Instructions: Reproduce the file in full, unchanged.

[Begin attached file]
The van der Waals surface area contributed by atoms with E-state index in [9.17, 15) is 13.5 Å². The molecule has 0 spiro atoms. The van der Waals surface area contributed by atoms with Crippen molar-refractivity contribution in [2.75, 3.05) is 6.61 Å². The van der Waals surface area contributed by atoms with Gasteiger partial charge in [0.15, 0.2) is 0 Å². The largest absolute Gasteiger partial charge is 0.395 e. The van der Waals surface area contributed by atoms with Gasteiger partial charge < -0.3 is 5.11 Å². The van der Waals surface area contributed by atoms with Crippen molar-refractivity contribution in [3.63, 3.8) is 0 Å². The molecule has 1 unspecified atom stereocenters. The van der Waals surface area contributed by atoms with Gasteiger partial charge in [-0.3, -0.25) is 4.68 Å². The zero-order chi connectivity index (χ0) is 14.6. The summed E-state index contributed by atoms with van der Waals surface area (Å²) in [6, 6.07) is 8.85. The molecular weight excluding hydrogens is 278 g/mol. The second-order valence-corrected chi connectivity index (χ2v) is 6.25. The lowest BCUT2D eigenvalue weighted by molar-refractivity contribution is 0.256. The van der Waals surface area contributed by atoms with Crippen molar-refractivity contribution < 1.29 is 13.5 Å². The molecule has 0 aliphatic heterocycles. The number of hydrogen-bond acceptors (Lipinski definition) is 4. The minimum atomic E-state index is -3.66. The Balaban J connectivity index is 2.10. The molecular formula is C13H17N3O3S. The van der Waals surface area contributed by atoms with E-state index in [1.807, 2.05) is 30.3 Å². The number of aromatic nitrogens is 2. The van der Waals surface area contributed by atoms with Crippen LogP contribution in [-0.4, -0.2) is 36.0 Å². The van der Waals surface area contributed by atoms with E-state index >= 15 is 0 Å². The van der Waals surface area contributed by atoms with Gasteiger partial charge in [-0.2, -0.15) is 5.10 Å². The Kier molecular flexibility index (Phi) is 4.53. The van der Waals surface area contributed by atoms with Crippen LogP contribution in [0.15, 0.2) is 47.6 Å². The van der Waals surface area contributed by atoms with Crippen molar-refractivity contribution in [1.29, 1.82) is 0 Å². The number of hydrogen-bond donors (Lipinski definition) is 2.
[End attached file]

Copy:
The van der Waals surface area contributed by atoms with E-state index in [9.17, 15) is 13.5 Å². The molecule has 0 spiro atoms. The van der Waals surface area contributed by atoms with Crippen molar-refractivity contribution in [2.75, 3.05) is 6.61 Å². The van der Waals surface area contributed by atoms with Gasteiger partial charge in [0.15, 0.2) is 0 Å². The largest absolute Gasteiger partial charge is 0.395 e. The van der Waals surface area contributed by atoms with Gasteiger partial charge < -0.3 is 5.11 Å². The van der Waals surface area contributed by atoms with Crippen molar-refractivity contribution in [3.63, 3.8) is 0 Å². The molecule has 1 unspecified atom stereocenters. The van der Waals surface area contributed by atoms with Gasteiger partial charge in [-0.3, -0.25) is 4.68 Å². The zero-order chi connectivity index (χ0) is 14.6. The summed E-state index contributed by atoms with van der Waals surface area (Å²) in [6, 6.07) is 8.85. The molecular weight excluding hydrogens is 278 g/mol. The second-order valence-corrected chi connectivity index (χ2v) is 6.25. The lowest BCUT2D eigenvalue weighted by molar-refractivity contribution is 0.256. The van der Waals surface area contributed by atoms with Crippen molar-refractivity contribution < 1.29 is 13.5 Å². The molecule has 0 aliphatic heterocycles. The number of hydrogen-bond acceptors (Lipinski definition) is 4. The minimum atomic E-state index is -3.66. The Balaban J connectivity index is 2.10. The molecular formula is C13H17N3O3S. The van der Waals surface area contributed by atoms with E-state index in [1.807, 2.05) is 30.3 Å². The number of aromatic nitrogens is 2. The van der Waals surface area contributed by atoms with Crippen LogP contribution in [-0.4, -0.2) is 36.0 Å². The van der Waals surface area contributed by atoms with E-state index >= 15 is 0 Å². The van der Waals surface area contributed by atoms with Gasteiger partial charge in [-0.2, -0.15) is 5.10 Å². The Kier molecular flexibility index (Phi) is 4.53. The van der Waals surface area contributed by atoms with Crippen LogP contribution in [0.15, 0.2) is 47.6 Å². The van der Waals surface area contributed by atoms with Crippen molar-refractivity contribution in [1.29, 1.82) is 0 Å². The number of hydrogen-bond donors (Lipinski definition) is 2.